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Jamaican Earthquakes
Are Earthquakes Common In Jamaica?

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Jamaican Earthquakes | (Photo: Giddy House in Port Royal)Jamaican Earthquakes | (Photo: Giddy House in Port Royal)

by Venesha Johnson | Associate Writer

Earthquakes are terrifying and often come so suddenly that it is really difficult to prepare. Yes, there are tips about what to do if one happens, but as with most life-threatening situations, putting those tips into action may not be as easy or effective as one might think.

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Luckily for Jamaica, we are not an island with frequent earthquakes, at least not major ones. We do, however, feel a minor tremor a few times per year in different locations on the island.

Why does Jamaica have so many earthquakes?

It has to do with plate tectonics. The Earth's crust is divided into plates, which are relatively ridged regions. Within the plates, earthquakes are not common. However, there are three ways that the plates can move about one another, which are:

  • Convergent - which creates volcanoes like those in the Lesser Antilles,
  • Divergent - which creates oceanic ridges,
  • Sliding sideways against one another (transform or strike-slip faults).

A sizable portion of the Caribbean and Central America is located on what is known as the Caribbean Plate.

In relation to the Caribbean Plate, the North American and South American plates are both moving west, which causes strike-slip movements along the plate's southern and northern boundaries (Jamaica, Hispaniola, and Puerto Rico, for example), respectively.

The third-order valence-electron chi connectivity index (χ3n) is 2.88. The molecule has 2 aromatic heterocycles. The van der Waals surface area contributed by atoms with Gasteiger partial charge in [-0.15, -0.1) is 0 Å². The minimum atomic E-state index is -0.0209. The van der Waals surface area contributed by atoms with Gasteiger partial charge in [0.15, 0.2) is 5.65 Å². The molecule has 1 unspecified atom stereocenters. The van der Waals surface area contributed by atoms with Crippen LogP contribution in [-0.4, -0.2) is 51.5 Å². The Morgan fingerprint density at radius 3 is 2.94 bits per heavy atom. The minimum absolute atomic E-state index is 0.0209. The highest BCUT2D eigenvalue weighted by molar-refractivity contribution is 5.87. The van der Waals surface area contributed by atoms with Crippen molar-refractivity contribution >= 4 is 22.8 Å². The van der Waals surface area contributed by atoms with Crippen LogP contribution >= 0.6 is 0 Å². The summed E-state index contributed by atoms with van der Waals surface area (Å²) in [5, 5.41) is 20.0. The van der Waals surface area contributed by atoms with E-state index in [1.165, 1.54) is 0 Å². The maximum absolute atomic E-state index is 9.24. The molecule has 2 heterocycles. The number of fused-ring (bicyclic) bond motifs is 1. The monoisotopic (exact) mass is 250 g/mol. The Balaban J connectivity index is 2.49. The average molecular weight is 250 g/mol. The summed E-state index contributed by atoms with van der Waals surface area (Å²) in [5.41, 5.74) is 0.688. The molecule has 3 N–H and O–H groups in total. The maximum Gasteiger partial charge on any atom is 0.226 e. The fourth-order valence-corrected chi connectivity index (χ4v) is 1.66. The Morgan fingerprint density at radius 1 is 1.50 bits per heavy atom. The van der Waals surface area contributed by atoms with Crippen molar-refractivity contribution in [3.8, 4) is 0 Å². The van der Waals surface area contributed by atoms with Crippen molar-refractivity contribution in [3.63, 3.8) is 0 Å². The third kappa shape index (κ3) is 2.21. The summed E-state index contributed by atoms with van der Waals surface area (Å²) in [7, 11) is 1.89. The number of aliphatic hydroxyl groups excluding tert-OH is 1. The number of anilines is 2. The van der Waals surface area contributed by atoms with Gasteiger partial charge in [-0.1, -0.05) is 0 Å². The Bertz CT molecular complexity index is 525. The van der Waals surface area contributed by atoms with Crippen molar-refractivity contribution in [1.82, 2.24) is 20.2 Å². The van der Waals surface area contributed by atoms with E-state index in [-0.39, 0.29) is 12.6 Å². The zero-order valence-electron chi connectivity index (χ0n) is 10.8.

The Caribbean Plate is being moved by the two American plates at a rate of about two centimetres per year, and over many years, this causes stress in the plate margin zones.

As the tension increases, earthquakes release it, which explains why they can happen in many different locations throughout the island. When an earthquake occurs, the stress on that fault is released and transferred to other faults, which will then result in additional earthquakes.

In this manner, stress is gradually released throughout Jamaica. A significant earthquake is created when a long fault that extends for 100 kilometres or more experiences enough stress to rupture a significant portion of it. The Great Port Royal Earthquake of 1692 and the Kingston Earthquake of 1907 were both brought on by this.

Earthquakes in Jamaicaโ€™s History

  • 2 quakes above magnitude 6
  • 4 quakes between magnitude 5 and 6 (updated 30-10-23)
  • 19 quakes between magnitude 4 and 5
  • 32 quakes between magnitude 3 and 4
  • 61 quakes between magnitude 2 and 3

Major Earthquakes in Jamaicaโ€™s History